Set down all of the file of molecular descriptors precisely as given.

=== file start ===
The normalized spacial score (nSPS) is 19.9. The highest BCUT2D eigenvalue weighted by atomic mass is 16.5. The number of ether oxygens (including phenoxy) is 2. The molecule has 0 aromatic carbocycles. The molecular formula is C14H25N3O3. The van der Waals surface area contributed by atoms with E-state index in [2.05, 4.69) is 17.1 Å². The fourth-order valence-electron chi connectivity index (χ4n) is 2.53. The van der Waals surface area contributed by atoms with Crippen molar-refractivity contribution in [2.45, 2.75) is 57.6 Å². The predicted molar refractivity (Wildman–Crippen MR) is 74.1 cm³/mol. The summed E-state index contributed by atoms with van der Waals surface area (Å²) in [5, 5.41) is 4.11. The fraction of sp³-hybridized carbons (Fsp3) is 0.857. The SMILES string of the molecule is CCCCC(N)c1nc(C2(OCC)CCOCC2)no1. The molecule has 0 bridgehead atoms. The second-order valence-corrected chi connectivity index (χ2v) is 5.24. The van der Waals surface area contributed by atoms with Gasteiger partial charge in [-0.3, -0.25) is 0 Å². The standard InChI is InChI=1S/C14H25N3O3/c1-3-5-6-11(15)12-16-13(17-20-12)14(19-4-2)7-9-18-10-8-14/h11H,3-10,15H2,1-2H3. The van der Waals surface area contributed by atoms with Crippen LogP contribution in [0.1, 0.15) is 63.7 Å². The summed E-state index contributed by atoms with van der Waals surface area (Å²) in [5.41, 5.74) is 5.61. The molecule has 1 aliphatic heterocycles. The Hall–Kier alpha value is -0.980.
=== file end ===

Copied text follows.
The normalized spacial score (nSPS) is 19.9. The highest BCUT2D eigenvalue weighted by atomic mass is 16.5. The number of ether oxygens (including phenoxy) is 2. The molecule has 0 aromatic carbocycles. The molecular formula is C14H25N3O3. The van der Waals surface area contributed by atoms with E-state index in [2.05, 4.69) is 17.1 Å². The fourth-order valence-electron chi connectivity index (χ4n) is 2.53. The van der Waals surface area contributed by atoms with Crippen molar-refractivity contribution in [2.45, 2.75) is 57.6 Å². The predicted molar refractivity (Wildman–Crippen MR) is 74.1 cm³/mol. The summed E-state index contributed by atoms with van der Waals surface area (Å²) in [5, 5.41) is 4.11. The fraction of sp³-hybridized carbons (Fsp3) is 0.857. The SMILES string of the molecule is CCCCC(N)c1nc(C2(OCC)CCOCC2)no1. The molecule has 0 bridgehead atoms. The second-order valence-corrected chi connectivity index (χ2v) is 5.24. The van der Waals surface area contributed by atoms with Gasteiger partial charge in [-0.3, -0.25) is 0 Å². The standard InChI is InChI=1S/C14H25N3O3/c1-3-5-6-11(15)12-16-13(17-20-12)14(19-4-2)7-9-18-10-8-14/h11H,3-10,15H2,1-2H3. The van der Waals surface area contributed by atoms with Crippen LogP contribution in [0.1, 0.15) is 63.7 Å². The summed E-state index contributed by atoms with van der Waals surface area (Å²) in [5.41, 5.74) is 5.61. The molecule has 1 aliphatic heterocycles. The Hall–Kier alpha value is -0.980.